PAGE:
In response to my last post, a reader, Sunkissed, wrote about the many consequences of active addiction, and noted that the consequences including spiritual impairment and the loss of self-esteem are as valid indicators of ‘addiction severity’ as are consequential effects on earning power—perhaps even more valid.
She wrote about the importance of replacing one’s relationship with a substance with a relationship with God, and asked ‘is there a case… for a positive ‘harm minimization’ approach in the addiction process with the following attitude as a goal: I AM an addict… I AM ashamed (though i am at peace with God)….. I recognize that addiction DOES affect my finances and my parenting (but i have enlisted strategies and a care plan). I AM seen as weak and selfish (but I have put in place actions that will minimize the effect of my using on my children)… in short, I am in acceptance of who I am, what I am, and what I do.’
Thank you, Sunkissed, for your comments and insight. Hopefully I captured the essence of your remarks despite minor editing.
The essence of your question, if I understand correctly, is whether a person can remain in a low state of active addiction, or at least active using, yet reduce or even avoid the usual devastation caused by addiction by coming to terms with their condition on a deep personal level, and being at peace with him/herself and with God or higher power, depending on the person’s spiritual background.
It is worth pointing out that some people can use addictive substances, including opioids and even illegal substances, without developing the obsession for the substance that I would consider ‘addiction.’ I don’t understand those people, but I know they exist! But I think that Sunkissed is referring to those of us who are susceptible to obsession, and whether we can avoid being destroyed by that obsession–without giving up the substance.
I am pessimistic about such a proposition for several reasons. First, I don’t know whether a person can be truly at peace with God or Higher Power when actively using substances. Most people have a collection of morals and values that are at odds with using a substance for the sake of pleasure—particularly if the person is doing nothing to earn that pleasure. We seem to be able to allow ourselves a short-term respite from the stresses of life without being too hard on ourselves, but if we see ourselves as getting too good of a deal, pleasure becomes elusive—for whatever reason.
I also see challenges with finding a sense of inner peace while in a state of active addiction. One of my upcoming posts will discuss my own understanding of the dynamic relationship between a person’s obsession to use substances and the person’s character defects.
People who are actively using and seeking substances are in a different state of mind than the quiet mindfulness generally associated with spirituality and inner peace. Of course, we all have different perceptions of the ideal state of mind to promote inner peace. But most people, I believe, associate spirituality and inner peace with a state of mindful acceptance that is at odds with using a chemical that alters sensorium or consciousness.
Finally, drug addiction is, in most people, progressive. Things never stay the same for very long—we become tolerant and so the dose must increase. And beyond chemical tolerance, people become tolerant to whatever level of pleasure they find in a substance, and strive for just a bit more.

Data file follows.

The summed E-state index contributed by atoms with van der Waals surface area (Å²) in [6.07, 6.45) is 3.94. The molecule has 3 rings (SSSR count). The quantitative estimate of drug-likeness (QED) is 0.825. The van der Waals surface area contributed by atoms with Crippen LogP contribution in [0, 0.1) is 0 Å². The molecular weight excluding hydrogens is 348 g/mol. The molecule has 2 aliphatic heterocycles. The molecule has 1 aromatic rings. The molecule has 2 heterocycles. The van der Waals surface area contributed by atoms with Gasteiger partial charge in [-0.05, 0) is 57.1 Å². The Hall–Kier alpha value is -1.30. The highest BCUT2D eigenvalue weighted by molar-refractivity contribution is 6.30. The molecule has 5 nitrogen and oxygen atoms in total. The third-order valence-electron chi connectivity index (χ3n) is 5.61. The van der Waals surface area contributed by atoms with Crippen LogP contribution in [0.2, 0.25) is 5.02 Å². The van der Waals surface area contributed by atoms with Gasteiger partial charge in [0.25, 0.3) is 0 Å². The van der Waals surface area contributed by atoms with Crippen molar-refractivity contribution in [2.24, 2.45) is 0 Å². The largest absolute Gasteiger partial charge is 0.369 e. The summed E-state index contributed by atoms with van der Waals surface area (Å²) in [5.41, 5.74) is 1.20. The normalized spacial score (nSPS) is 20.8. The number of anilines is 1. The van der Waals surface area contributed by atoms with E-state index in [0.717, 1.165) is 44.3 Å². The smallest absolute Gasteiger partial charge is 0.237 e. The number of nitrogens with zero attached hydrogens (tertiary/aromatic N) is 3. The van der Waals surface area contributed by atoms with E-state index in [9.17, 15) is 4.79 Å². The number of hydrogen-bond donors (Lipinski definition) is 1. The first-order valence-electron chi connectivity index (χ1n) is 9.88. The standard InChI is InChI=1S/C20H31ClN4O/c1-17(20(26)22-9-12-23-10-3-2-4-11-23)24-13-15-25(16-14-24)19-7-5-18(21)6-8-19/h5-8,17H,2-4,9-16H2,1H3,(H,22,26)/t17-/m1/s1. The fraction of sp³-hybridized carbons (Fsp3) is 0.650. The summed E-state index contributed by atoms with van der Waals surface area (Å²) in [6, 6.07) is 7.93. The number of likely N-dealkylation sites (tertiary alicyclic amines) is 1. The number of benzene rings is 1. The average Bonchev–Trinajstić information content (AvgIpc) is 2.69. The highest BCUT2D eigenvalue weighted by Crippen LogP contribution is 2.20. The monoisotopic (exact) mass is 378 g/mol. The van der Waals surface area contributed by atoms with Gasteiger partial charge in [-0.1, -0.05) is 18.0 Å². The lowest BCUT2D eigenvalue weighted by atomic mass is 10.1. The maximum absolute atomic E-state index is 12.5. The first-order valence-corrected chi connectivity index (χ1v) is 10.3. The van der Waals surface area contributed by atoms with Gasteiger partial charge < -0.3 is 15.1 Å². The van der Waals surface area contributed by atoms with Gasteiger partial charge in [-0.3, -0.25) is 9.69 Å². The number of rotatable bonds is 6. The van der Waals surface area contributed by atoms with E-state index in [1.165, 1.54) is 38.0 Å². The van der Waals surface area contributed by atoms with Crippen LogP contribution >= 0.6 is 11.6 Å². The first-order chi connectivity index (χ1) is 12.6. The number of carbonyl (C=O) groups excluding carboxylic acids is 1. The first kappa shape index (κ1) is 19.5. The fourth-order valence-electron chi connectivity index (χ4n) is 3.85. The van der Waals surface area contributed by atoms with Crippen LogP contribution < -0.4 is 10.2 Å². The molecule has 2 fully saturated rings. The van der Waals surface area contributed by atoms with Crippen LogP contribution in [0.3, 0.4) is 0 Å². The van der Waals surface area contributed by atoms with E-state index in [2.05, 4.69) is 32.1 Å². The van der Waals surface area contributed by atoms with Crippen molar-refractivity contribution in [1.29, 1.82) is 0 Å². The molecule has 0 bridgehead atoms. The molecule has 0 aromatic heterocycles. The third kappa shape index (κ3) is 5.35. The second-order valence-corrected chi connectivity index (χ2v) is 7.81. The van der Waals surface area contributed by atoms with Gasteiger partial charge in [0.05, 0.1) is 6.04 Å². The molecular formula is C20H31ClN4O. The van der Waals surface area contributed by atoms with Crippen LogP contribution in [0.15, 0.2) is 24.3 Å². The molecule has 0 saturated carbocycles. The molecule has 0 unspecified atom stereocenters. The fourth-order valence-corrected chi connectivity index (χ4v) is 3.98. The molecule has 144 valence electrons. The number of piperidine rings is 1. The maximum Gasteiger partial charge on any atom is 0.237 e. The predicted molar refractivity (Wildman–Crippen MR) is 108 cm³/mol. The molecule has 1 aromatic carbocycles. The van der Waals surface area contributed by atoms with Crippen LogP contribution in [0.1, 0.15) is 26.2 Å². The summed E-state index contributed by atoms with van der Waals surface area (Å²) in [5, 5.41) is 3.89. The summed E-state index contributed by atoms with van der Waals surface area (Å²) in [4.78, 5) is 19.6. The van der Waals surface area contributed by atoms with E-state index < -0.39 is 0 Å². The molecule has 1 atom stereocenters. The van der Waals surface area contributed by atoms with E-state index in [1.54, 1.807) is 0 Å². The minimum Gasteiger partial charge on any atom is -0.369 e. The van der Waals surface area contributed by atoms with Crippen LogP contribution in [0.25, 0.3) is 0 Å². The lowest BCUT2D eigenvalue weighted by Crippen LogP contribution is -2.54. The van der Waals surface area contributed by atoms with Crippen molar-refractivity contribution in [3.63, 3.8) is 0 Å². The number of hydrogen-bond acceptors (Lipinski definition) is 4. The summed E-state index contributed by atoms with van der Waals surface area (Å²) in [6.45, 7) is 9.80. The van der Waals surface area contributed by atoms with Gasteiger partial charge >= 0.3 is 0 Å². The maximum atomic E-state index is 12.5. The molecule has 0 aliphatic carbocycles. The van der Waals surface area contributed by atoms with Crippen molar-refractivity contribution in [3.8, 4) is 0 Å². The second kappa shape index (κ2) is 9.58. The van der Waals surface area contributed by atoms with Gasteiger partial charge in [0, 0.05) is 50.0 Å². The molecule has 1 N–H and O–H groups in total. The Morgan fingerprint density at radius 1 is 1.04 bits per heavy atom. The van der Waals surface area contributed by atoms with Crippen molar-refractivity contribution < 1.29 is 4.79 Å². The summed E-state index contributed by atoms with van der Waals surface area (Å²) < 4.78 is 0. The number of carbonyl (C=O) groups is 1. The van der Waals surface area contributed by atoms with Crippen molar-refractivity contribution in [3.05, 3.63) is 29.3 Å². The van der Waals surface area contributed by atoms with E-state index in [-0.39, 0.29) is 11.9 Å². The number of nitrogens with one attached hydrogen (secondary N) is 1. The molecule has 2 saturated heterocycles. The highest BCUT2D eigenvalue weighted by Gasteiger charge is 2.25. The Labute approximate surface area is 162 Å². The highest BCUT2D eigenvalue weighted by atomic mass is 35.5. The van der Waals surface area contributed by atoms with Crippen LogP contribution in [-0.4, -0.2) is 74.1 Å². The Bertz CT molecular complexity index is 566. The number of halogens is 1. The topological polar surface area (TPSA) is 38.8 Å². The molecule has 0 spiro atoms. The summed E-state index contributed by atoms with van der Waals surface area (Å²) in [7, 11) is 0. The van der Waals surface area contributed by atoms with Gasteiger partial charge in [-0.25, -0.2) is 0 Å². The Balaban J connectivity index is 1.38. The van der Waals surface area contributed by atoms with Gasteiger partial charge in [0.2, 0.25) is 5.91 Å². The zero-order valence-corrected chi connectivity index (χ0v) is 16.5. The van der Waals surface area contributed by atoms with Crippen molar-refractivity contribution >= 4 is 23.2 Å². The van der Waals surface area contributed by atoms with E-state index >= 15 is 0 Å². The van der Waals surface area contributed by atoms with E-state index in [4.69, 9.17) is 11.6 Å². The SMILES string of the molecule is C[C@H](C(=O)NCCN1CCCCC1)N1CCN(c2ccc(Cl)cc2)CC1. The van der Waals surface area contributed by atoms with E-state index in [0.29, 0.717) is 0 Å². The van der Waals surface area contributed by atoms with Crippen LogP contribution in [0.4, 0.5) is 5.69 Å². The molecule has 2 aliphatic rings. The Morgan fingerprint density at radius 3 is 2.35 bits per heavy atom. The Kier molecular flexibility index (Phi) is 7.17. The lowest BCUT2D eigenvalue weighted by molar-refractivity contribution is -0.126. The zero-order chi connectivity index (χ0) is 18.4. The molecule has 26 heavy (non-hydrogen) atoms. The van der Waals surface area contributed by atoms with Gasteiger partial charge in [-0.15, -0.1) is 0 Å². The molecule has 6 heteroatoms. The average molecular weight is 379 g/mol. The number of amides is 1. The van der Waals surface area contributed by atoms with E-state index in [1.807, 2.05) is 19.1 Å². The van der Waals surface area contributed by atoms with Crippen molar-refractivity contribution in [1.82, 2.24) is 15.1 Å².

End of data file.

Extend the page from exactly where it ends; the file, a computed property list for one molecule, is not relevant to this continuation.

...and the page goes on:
I am not certain, Sunkissed, if you are aware of, and referring to, the many harm-reduction programs in operation across the country—or if you are thinking of a different approach than what is taken by those programs. Harm reduction programs generally recognize that long-term sobriety is exceedingly rare following residential treatment, and so they work to modify the pattern of use to reduce the chance of injury or other consequences. The problem with such programs is that some people lose whatever their hard-earned insights with their very first drink.
In the mid-1990’s, a woman named Audrey Kishline made the circuit of morning news and talk shows to promote a group that she co-founded called ‘Moderation Management.’ The organization has similarities to harm reduction models and teaches ‘controlled drinking,’ counter to the abstinence promoted by AA.
In 2000 Audrey Kishline killed two people while driving the wrong way on a freeway while intoxicated. Moderation Management somehow lives on, but the founder’s story points out a major problem with any harm reduction approach: while there may be some people who can learn to use substances in a controlled manner, at least some of the people who think they are in control of their use are fooling themselves—and will suffer consequences on their way to learning the truth.
I like the idea, Sunkissed, of learning to love ourselves, and learning that we are OK as we are, even if we are suffering from a potentially fatal illness. I see the hypocrisy of calling addiction ‘just another disease’, and asking for an end of stigma, and at the same time telling those with active addiction that they are somehow ‘not good enough.’ At some point these concepts and definitions make my head spin. I understand, in theory, that people have a right to self-acceptance and happiness even if they cannot rid themselves of active addiction. But in reality, active using and self-acceptance just don’t seem to mix very well.
Photo by Caio Basilio, available under a Creative Commons attribution license.
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Last reviewed: 17 Jan 2011